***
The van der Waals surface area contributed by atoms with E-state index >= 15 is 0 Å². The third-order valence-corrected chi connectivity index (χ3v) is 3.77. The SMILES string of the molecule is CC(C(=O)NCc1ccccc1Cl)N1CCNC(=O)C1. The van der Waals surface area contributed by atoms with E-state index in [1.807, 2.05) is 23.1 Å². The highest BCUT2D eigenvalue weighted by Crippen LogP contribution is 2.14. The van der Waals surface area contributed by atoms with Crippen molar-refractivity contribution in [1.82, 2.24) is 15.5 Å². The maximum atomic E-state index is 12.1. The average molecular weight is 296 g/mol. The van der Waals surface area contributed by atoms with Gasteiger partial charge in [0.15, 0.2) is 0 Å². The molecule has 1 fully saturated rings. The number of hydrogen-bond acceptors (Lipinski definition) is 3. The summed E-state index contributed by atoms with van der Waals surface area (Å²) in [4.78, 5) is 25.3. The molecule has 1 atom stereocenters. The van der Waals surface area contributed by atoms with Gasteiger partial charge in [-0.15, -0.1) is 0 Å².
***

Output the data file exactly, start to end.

The van der Waals surface area contributed by atoms with E-state index >= 15 is 0 Å². The third-order valence-corrected chi connectivity index (χ3v) is 3.77. The SMILES string of the molecule is CC(C(=O)NCc1ccccc1Cl)N1CCNC(=O)C1. The van der Waals surface area contributed by atoms with E-state index in [1.807, 2.05) is 23.1 Å². The highest BCUT2D eigenvalue weighted by Crippen LogP contribution is 2.14. The van der Waals surface area contributed by atoms with Crippen molar-refractivity contribution in [1.82, 2.24) is 15.5 Å². The maximum atomic E-state index is 12.1. The average molecular weight is 296 g/mol. The van der Waals surface area contributed by atoms with Gasteiger partial charge in [0.15, 0.2) is 0 Å². The molecule has 1 fully saturated rings. The number of hydrogen-bond acceptors (Lipinski definition) is 3. The summed E-state index contributed by atoms with van der Waals surface area (Å²) in [4.78, 5) is 25.3. The molecule has 1 atom stereocenters. The van der Waals surface area contributed by atoms with Gasteiger partial charge in [-0.15, -0.1) is 0 Å².